Is this the wrong blog for this? Yeah, probably, but the Tim Bray inclusion warrants it. =)

fredag, oktober 26, 2007

Current state of Regular Expressions

As I've made clear earlier, the current regular expression situation has once again become impractical. To reiterate the history: We began with regular Java regex support. This started to cave in when we found out that the algorithm used is actually recursive, and fails for some common regexps used inside Rails among others. To fix that, we integrated JRegex instead. That's the engine 1.0 was released with and is still the engine in use. It works fairly well, and is fast for a Java engine. But not fast enough. In particular, there is no support for searching for exact strings and failing fast, and the engine requires us to transform our byte[]-strings to char[] or String. Not exactly optimal. Another problem is that compatibility with MRI suffers, especially in the multi byte support.

There are two solutions currently on the way. Core developer Marcin are working on a port of the 1.9 regexp engine Oniguruma. This port still has some way to go, and is not integrated with JRuby. The other effort is called REJ, and is a port of the MRI engine I did a few months back. I've freshened up the work and integrated it with JRuby in a branch. At the moment this work actually seems to go quite well, but there are some snags.

First of all, let me point out that this approach gives us more or less total multibyte compatibility for 1.8, which is quite nice.

When doing benchmarking, I'm generally using Rails as the bar. I have a series of regular expressions that Petstore uses for each requst, and I'm using these to check performance. As a first datapoint, JRuby+REJ is faster at parsing regexps than JRuby trunk for basically all regexps. This ranges from slightly faster to twice as fast.

Most of the Rails regexen are actually faster in REJ than in JRuby+trunk, but the problem is that some of them are actually quite a bit slower. 4 of the 22 Rails regexps are slower, by between 20 and 250% percent. There are also this one: /.*_f/ =~ "_fxxxxxxxxxxxxxxxxxxxxxxx" which basically runs about 10x slower than JRuby trunk. Not nice at all.

In the end, the problem is backtracking. Since REJ is a straight port of the MRI code, the backtracking is also ported. But it seems that Java is unusually bad at handling that specific algorithm, and it performs quite badly. At the moment I'm continuing to look at it and trying to improve performance in all ways possible, so we'll see what happens. Charles Nutter have also started to look at it.

But what's really interesting is that I reran my Petstore benchmarks with the current REJ code. To rehash, my last results with JRuby trunk looked like this:
controller :   1.804000   0.000000   1.804000 (  1.804000)
view : 5.510000 0.000000 5.510000 ( 5.510000)
full action: 13.876000 0.000000 13.876000 ( 13.876000)
But the results from rerunning with REJ was interesting, to say the least. I expected bad results because of the bad backtracking performance, but it seems the other speed improvements weigh up:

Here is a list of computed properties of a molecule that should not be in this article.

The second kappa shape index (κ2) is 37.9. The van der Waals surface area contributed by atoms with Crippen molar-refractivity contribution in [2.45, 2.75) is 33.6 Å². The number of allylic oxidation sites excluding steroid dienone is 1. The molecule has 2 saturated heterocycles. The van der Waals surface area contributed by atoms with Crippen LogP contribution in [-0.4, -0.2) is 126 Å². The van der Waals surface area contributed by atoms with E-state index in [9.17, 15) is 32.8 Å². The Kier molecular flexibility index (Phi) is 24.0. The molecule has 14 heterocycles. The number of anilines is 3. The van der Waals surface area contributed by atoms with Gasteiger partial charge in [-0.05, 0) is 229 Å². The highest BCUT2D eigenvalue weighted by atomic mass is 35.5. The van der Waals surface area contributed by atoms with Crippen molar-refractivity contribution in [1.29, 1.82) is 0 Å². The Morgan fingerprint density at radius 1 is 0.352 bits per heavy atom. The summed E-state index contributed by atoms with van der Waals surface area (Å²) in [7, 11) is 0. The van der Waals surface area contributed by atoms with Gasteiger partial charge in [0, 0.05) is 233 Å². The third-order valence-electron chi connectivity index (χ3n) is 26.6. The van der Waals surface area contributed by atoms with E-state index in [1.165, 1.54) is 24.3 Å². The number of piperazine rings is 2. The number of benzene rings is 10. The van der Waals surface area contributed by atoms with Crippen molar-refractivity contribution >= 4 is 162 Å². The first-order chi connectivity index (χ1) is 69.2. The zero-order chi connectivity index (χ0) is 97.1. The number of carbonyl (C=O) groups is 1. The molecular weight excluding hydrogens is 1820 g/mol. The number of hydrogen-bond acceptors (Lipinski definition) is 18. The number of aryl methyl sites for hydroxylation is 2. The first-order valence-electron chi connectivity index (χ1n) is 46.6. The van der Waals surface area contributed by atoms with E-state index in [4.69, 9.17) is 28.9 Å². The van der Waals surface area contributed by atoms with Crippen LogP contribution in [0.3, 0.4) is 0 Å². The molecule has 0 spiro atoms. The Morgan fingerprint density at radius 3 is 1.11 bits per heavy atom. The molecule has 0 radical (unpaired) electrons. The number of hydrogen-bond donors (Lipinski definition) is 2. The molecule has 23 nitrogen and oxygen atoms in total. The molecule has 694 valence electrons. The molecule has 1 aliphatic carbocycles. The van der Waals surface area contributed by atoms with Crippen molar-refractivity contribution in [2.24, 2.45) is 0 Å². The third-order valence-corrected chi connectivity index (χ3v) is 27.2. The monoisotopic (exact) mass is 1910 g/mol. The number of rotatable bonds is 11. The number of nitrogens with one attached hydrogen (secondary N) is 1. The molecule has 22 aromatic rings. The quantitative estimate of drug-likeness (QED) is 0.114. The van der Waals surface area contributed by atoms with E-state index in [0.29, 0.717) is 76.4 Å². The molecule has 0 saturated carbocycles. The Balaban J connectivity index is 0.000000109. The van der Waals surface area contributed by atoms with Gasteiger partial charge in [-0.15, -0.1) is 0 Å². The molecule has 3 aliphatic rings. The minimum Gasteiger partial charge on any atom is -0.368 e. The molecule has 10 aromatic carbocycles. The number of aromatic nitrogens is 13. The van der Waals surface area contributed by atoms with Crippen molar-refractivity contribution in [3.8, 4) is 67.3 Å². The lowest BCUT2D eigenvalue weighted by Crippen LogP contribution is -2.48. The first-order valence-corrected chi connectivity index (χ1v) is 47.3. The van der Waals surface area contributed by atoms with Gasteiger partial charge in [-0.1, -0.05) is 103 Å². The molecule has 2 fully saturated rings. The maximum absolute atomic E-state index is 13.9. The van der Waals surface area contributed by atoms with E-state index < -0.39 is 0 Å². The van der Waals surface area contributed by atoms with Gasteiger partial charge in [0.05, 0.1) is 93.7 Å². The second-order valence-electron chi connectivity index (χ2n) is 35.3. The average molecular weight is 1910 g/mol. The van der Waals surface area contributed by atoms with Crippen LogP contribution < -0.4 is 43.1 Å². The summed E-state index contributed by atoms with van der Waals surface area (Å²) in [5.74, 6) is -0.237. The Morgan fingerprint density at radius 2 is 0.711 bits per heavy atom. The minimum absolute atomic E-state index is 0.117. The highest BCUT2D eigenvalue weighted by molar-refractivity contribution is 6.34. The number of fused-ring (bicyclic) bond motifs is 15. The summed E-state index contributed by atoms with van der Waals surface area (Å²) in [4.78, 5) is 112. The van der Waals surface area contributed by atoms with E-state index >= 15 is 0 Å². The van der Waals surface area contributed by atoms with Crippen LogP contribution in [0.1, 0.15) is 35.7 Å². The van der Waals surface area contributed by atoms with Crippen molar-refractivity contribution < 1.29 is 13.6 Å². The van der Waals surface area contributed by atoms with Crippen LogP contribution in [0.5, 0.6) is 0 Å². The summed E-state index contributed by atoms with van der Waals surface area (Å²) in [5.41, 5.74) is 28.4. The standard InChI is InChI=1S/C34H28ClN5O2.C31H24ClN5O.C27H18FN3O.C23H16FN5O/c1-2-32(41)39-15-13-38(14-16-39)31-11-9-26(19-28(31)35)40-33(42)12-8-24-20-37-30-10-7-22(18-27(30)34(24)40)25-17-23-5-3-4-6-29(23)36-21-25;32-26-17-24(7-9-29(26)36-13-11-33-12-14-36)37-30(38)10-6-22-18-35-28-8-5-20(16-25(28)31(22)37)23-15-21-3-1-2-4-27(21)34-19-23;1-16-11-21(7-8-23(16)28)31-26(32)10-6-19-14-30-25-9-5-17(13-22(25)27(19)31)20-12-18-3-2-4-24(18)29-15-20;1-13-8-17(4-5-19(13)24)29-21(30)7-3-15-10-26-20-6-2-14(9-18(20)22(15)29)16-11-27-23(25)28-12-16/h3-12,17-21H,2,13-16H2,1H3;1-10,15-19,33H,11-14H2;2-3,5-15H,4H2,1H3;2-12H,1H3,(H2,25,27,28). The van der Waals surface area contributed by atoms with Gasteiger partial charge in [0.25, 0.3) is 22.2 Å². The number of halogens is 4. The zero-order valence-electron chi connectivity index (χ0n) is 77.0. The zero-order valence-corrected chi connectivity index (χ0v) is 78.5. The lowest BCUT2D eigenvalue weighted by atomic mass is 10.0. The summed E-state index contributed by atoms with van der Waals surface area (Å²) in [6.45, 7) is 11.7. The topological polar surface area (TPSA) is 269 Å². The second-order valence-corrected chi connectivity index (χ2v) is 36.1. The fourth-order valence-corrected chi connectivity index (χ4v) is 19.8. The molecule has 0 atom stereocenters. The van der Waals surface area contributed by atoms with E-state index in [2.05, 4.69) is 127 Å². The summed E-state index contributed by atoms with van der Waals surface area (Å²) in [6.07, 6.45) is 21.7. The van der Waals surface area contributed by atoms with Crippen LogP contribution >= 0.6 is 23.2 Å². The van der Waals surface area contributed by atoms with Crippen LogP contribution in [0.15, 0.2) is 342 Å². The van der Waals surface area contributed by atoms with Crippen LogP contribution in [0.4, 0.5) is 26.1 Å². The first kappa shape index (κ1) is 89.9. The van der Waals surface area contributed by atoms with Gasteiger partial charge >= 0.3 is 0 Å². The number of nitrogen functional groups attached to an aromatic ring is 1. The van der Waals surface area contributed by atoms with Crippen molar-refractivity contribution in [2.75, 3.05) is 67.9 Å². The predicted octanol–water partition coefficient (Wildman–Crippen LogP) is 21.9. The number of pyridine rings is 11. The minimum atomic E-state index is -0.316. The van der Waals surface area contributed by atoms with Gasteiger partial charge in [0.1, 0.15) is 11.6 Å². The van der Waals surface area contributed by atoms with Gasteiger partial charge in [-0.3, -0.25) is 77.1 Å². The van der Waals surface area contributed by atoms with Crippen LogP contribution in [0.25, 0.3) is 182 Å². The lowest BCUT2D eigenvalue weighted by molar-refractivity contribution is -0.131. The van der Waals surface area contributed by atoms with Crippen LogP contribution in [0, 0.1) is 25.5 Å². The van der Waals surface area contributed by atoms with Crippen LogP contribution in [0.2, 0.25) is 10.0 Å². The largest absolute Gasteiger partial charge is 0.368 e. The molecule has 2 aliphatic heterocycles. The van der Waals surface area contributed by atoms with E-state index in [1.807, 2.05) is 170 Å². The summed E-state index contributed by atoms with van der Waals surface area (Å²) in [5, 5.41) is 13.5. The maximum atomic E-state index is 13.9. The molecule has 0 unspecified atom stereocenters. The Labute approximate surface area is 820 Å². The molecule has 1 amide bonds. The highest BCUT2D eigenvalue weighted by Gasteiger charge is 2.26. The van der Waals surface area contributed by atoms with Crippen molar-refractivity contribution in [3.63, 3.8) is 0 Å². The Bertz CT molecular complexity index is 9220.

controller :   1.782000   0.000000   1.782000 (  1.782000)
view : 4.735000 0.000000 4.735000 ( 4.735000)
full action: 12.727000 0.000000 12.727000 ( 12.727000)
As you can see, the improvement is quite large in the view numbers. It is also almost there compared to MRI which had 4.57. Finally, the full action is better by a full second too. Again, MRI is 9.57s and JRuby 12.72. It's getting closer. I am quite optimistic right now, provided that we manage to fix the remaining problems with backtracking, our regexp engine might well be a great boon to performance.

Interesting times in JRuby land

The last week or two have been quite interesting. We are finally starting to see performance numbers that seem good enough. Take a look at Nick's posts here and here for more information on this. The second post contains some valuable tips. In particular, make sure to turn off ObjectSpace and run with -server. Both of these will improve your performance and scalability quite much.

Secondly, JRuby on Rails on Oracle Application Server. Nice, huh? I would imagine more interesting things coming out of all this.

But the end message seems to be that JRuby is really ready now. The 1.1 release looks like it's going to be something really amazing. I can't wait!

tisdag, oktober 16, 2007

Updated JRuby on Rails performance numbers

So, after my last post, several of us have spent time looking at different parts of Rails and JRuby performance. We have managed to improve things quite nicely since my last performance note. Some of the things changed have been JRuby's each_line implementation, JRuby's split implementation, a few other improvements, and some small fixes to AR-JDBC. After that, here are some new numbers for Petstore. Remember, the MRI numbers are for MRI 1.8.6 with native C MySQL. The JRuby numbers is with ActiveRecord-JDBC trunk and MySQL. (I'm only showing the best numbers of each). The number in bold is the most important one for comparison.

MRI   controller :   1.000000   0.070000   1.070000 (  1.430260)
JRuby controller : 1.804000 0.000000 1.804000 ( 1.804000)

MRI view : 4.410000 0.150000 4.560000 ( 4.575399)